WASHINGTON — Hit with a major cost overrun charge and left with little room for error on its KC-46 tanker program, Boeing is bringing in some emergency help for the program.
Scott Fancher, the company's head of development programs at Commercial Airplanes, has been tasked with righting a program that forms the backbone of Boeing's military aviation future.
In a letter to employees, newly minted Boeing President and CEO Dennis Muilenburg said he was tasking Fancher to "provide senior executive oversight and increased management support to the tanker program."
"Scott will work closely with Jim O'Neill, who is standing up the new Boeing Defense, Space & Security (BDS) Development Programs organization within BDS, and Pat Dolan, our enterprise Lean+/CVQ leader, to ensure that the full extent of Boeing resources and expertise are applied to meet our commitment to deliver the initial 18 tankers in 2017," Muilenburg said.
It's hard not to read the move as a sign that the company has grown concerned with the progress of the KC-46 program, despite promises that it is still on track to meet its Aug. 2017 requirement to have 18 tankers ready to go,
The choice of Fancher is an interesting one, as it hands some control over the tanker program to the commercial side of company. However, that doesn't mean he has no experience with the tanker, nicknamed the Pegasus by the Air Force. The KC-46 is a militarized version of Boeing's 767 commercial airplane, and Fancher's bio says he "leads the design, development, test and certification of the next generation of airplane models, including the 737 MAX, 777X, 787-10 and KC-46 Tanker."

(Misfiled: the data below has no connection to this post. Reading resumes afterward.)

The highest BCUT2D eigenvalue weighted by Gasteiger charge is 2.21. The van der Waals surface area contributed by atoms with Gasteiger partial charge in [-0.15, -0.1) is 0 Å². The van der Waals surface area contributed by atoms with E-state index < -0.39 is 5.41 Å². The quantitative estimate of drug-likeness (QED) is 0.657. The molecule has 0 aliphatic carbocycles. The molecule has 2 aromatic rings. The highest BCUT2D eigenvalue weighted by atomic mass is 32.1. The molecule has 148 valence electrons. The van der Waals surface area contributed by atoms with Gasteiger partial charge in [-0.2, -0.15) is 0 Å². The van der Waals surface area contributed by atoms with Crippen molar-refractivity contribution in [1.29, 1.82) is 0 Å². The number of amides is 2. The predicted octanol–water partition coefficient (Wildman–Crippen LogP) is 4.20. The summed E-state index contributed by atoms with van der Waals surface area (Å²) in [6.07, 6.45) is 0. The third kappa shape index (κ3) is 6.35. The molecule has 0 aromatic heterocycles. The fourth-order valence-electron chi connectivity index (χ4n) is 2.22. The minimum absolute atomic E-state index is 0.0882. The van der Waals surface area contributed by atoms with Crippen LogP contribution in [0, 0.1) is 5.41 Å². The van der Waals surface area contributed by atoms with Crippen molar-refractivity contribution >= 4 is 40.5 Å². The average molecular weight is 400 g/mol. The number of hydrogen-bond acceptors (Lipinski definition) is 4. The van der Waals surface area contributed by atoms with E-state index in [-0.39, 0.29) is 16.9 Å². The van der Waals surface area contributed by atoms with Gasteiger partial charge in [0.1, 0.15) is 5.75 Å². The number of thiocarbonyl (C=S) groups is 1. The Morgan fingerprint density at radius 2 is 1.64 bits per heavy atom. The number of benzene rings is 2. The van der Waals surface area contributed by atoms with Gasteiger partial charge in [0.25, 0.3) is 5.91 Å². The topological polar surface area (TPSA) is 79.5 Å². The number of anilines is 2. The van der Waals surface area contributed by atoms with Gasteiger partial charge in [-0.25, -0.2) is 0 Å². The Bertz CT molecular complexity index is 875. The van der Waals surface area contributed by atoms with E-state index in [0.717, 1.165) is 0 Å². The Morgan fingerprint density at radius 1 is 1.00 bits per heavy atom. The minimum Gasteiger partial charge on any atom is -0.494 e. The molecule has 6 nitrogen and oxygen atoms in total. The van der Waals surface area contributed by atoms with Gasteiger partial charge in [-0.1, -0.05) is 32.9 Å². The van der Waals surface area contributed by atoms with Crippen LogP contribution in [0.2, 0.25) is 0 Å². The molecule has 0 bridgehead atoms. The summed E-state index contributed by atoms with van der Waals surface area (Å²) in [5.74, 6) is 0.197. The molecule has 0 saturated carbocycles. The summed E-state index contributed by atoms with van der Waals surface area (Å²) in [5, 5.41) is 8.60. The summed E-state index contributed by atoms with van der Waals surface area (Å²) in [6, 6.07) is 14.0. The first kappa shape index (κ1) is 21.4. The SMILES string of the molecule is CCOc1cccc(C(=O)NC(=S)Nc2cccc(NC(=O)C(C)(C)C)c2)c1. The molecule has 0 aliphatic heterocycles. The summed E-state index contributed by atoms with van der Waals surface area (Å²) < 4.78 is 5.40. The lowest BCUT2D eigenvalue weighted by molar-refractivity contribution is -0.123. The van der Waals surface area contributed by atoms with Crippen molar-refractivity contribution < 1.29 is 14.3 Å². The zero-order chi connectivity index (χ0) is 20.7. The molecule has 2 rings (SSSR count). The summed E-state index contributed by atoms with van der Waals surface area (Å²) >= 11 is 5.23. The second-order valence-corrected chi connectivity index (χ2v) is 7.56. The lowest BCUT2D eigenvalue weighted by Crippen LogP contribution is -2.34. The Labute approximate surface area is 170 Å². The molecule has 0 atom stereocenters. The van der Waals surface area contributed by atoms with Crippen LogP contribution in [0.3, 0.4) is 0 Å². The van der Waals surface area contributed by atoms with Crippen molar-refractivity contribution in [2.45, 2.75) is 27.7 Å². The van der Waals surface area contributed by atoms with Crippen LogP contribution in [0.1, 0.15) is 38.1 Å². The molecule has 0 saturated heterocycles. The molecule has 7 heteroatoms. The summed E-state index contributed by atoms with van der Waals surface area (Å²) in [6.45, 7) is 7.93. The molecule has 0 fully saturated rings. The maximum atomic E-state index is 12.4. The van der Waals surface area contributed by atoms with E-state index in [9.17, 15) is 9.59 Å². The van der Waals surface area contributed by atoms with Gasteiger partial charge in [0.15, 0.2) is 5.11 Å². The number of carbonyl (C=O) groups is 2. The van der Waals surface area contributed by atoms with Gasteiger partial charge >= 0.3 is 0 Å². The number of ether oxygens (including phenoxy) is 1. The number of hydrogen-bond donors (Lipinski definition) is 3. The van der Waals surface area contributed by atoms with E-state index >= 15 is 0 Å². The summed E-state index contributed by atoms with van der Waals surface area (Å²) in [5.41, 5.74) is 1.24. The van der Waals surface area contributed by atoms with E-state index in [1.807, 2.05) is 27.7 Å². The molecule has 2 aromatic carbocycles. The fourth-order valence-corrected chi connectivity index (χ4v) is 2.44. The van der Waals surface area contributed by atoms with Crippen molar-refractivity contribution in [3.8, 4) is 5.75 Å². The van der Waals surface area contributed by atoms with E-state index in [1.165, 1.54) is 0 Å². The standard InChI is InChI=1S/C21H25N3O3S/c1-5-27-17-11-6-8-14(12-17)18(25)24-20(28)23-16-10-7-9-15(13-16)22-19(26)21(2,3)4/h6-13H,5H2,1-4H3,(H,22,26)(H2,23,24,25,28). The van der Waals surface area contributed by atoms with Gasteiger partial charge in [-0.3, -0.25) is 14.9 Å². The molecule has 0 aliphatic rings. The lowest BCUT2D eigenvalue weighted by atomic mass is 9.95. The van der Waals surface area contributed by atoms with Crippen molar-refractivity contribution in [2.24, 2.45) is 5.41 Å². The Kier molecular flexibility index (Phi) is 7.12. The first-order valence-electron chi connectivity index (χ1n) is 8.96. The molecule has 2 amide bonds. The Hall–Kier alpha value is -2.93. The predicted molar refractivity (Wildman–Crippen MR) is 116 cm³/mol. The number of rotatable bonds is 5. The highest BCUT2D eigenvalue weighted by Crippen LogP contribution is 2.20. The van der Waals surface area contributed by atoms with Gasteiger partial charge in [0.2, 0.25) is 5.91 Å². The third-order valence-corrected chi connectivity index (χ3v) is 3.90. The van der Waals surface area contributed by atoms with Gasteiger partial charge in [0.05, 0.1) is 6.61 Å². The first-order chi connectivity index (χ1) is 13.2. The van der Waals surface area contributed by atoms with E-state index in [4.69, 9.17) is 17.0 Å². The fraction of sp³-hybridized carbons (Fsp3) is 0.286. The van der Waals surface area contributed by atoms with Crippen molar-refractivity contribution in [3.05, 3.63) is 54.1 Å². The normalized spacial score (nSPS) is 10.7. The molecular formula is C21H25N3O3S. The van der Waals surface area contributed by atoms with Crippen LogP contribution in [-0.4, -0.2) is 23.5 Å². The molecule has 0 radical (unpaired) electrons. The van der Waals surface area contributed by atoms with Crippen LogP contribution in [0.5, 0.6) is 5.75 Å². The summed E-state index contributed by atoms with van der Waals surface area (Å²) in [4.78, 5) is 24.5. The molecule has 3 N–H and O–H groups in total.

It's been a rough year for the KC-46. The plane has missed a series of target dates for first flight, and has also encountered two technical challenges that have hit Boeing in the wallet.
The company's contract with the Air Force caps the service's liability for the engineering and manufacturing development phase of the tanker at $4.9 billion, with any overages paid by Boeing.
As part of a recent earnings call, Boeing revealed it had found an issue with the integrated fuel system on the plane, which led to a pre-tax charge of $835 million. When combined with a $425 million pre-tax charge from last summer's wiring issue, the company has now racked up $1.2 billion in pre-tax overages on the program.
"While the fuel system issues are well understood and we know what needs to be done, we owe it to our U.S. Air Force customer to bring the breadth and depth of 'One Boeing' capabilities to complete development, certification and delivery of the KC-46 on schedule," Muilenburg wrote in his note. "Our servicemen and women need and deserve this next-generation tanker and its mission capabilities."